**If they say ONE**

This is a stupid thing to say. But if they do, the rules are:

**CLOCKWISE****ON ONE****IN***OR*OUT (DOESN’T MATTER)

**If they say TWO**

**CLOCKWISE****ON ONE****IN**

**If they say THREE**

**CLOCKWISE****ON ONE****IN**

**If they say FOUR**

**COUNTER****NEXT ONE****OUT**

**If they say FIVE**

**COUNTER****ON ONE****OUT**

**If they say SIX**

**CLOCKWISE****ON ONE****IN**

**If they say SEVEN**

**CLOCKWISE****NEXT ONE****OUT**

**If they say EIGHT**

**COUNTER****NEXT ONE****OUT**

**If they say NINE**

**CLOCKWISE****ON ONE****IN**

**If they say TEN**

**CLOCKWISE****NEXT ONE****OUT**

**If they say ELEVEN**

**CLOCKWISE****ON ONE****OUT**

**If they say TWELVE**

**CLOCKWISE****ON ONE****IN**

NOTES

1. The question here is “How do you memorize this?” I don’t have a clue. That’s for you to figure out. I was able to memorize it as I worked out all the possible combinations when I was coming up with it. It’s less difficult than you might think to memorize. Half of the options (1, 2, 3, 6, 9, 12) are all the same (CLOCKWISE, ON ONE, IN). 4 and 8 are the same. 7 and 10 are the same

2. You could create a crib with right and left arrows for clockwise/counter clockwise, 1 and 2 for if you start on the first card or the next, and I or O if the cards stay in the count or are out of the count.

So if they say the number “Eleven,” you’d look at your crib and see this: **→1O M ** That is: Clockwise, On One, Out.

3. Could you figure out more numbers beyond 12? Yeah, probably. But remember, this isn’t like Quinta where we’re using a number to *select* an item. We’re using a number to *eliminate *items. So you wouldn’t really want to count to, like, 45 *four* times. There are some routines where it’s theatrically more interesting to knock out options one at a time, in which case this would be a good force. Otherwise Quinta would be the way to go. That’s much simpler.

4. For the numbers where the items remain IN and counted, you need some way to mark them as eliminated. In the GIF above, the cards are turned over. If you’re not using playing cards you have to find some other way to show the objects as eliminated. For example, if you’re using drawings or words, you can use a pen as a marker and cross them out. Or if you’re using physical objects you can knock them on their side to show they’ve been eliminated.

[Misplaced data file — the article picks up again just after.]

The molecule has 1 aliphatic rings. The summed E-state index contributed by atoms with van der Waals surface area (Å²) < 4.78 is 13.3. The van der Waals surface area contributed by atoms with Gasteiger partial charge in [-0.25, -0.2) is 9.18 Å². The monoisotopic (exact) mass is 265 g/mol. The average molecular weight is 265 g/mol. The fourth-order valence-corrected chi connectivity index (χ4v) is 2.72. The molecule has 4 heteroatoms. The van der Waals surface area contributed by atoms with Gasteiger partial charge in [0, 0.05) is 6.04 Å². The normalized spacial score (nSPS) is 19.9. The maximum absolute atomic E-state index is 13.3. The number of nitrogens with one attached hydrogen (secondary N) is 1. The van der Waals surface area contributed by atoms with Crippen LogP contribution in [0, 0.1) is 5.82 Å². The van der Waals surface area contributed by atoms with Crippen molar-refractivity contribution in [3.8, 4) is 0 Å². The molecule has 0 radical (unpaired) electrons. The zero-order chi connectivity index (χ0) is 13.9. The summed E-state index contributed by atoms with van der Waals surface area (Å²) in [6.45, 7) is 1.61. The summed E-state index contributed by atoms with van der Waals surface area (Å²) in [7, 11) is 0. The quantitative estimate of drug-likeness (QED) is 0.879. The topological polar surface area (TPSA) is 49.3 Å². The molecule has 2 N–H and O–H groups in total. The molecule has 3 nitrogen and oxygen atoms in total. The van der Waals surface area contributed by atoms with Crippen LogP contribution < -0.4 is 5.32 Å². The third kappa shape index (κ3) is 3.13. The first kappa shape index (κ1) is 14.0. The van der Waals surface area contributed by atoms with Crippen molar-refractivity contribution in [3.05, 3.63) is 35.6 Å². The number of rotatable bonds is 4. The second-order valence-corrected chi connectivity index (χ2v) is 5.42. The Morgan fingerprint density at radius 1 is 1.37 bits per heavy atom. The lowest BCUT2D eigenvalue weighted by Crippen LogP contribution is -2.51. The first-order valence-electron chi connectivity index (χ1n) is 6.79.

5. Similarly, when eliminated items are OUT and not counted, you don’t need to push them out of the circle like he does in the GIF. You can just do something to show they’re eliminated and skip over them going forward.

6. After we count to and eliminate the first object, I like to pause and point out how if they had chosen another number a different object would have gotten knocked out. And I’ll point to a couple other possibilities. “If you had said three, for example, this cards would be gone. If you had said five, this card would be gone.” And one of those “casual” examples is the force object.

7. Look to last Friday’s mailbag post for a strong use of this as a force from a full deck. You’d have the force card palmed out. Have the rest of the deck shuffled and cut into many piles. Piles are eliminated by the spectator until you’re down to one. Palm in the force card on top of that pile and add or remove cards until you have five (again, see Friday’s post). Then have these remaing cards shuffled and placed in a circle and take it from there. This is probably a little more logical than using Quinta in that circumstance because you are continually eliminating down to one card, rather than eliminating down to five and then *selecting* one of those five.